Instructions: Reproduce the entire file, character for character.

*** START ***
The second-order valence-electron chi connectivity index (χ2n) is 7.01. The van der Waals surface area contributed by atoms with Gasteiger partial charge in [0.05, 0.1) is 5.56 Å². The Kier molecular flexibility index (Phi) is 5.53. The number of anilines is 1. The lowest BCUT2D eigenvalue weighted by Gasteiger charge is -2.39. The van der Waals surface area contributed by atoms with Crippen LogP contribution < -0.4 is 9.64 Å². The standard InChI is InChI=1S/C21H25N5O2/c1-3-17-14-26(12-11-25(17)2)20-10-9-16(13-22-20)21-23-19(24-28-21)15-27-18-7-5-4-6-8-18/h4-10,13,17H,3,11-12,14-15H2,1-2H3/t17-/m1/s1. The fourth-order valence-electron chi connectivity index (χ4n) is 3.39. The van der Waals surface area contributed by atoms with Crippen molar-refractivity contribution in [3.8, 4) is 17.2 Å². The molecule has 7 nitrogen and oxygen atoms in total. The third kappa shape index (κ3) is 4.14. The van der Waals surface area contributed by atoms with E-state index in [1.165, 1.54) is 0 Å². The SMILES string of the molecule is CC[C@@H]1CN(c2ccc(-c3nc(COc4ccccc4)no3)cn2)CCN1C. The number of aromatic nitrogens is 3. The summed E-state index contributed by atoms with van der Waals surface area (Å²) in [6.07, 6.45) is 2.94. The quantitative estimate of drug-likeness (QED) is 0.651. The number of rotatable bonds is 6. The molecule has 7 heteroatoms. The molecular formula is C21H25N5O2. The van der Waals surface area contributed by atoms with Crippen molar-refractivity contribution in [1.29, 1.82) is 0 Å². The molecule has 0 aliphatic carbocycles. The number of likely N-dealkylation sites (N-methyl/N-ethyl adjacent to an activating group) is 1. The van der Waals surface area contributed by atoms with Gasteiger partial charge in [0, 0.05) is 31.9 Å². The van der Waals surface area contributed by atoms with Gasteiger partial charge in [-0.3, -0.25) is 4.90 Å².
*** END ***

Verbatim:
The second-order valence-electron chi connectivity index (χ2n) is 7.01. The van der Waals surface area contributed by atoms with Gasteiger partial charge in [0.05, 0.1) is 5.56 Å². The Kier molecular flexibility index (Phi) is 5.53. The number of anilines is 1. The lowest BCUT2D eigenvalue weighted by Gasteiger charge is -2.39. The van der Waals surface area contributed by atoms with Crippen LogP contribution < -0.4 is 9.64 Å². The standard InChI is InChI=1S/C21H25N5O2/c1-3-17-14-26(12-11-25(17)2)20-10-9-16(13-22-20)21-23-19(24-28-21)15-27-18-7-5-4-6-8-18/h4-10,13,17H,3,11-12,14-15H2,1-2H3/t17-/m1/s1. The fourth-order valence-electron chi connectivity index (χ4n) is 3.39. The van der Waals surface area contributed by atoms with Crippen molar-refractivity contribution in [3.8, 4) is 17.2 Å². The molecule has 7 nitrogen and oxygen atoms in total. The third kappa shape index (κ3) is 4.14. The van der Waals surface area contributed by atoms with E-state index in [1.165, 1.54) is 0 Å². The SMILES string of the molecule is CC[C@@H]1CN(c2ccc(-c3nc(COc4ccccc4)no3)cn2)CCN1C. The number of aromatic nitrogens is 3. The summed E-state index contributed by atoms with van der Waals surface area (Å²) in [6.07, 6.45) is 2.94. The quantitative estimate of drug-likeness (QED) is 0.651. The number of rotatable bonds is 6. The molecule has 7 heteroatoms. The molecular formula is C21H25N5O2. The van der Waals surface area contributed by atoms with Crippen molar-refractivity contribution in [1.29, 1.82) is 0 Å². The molecule has 0 aliphatic carbocycles. The number of likely N-dealkylation sites (N-methyl/N-ethyl adjacent to an activating group) is 1. The van der Waals surface area contributed by atoms with Gasteiger partial charge in [0, 0.05) is 31.9 Å². The van der Waals surface area contributed by atoms with Gasteiger partial charge in [-0.3, -0.25) is 4.90 Å².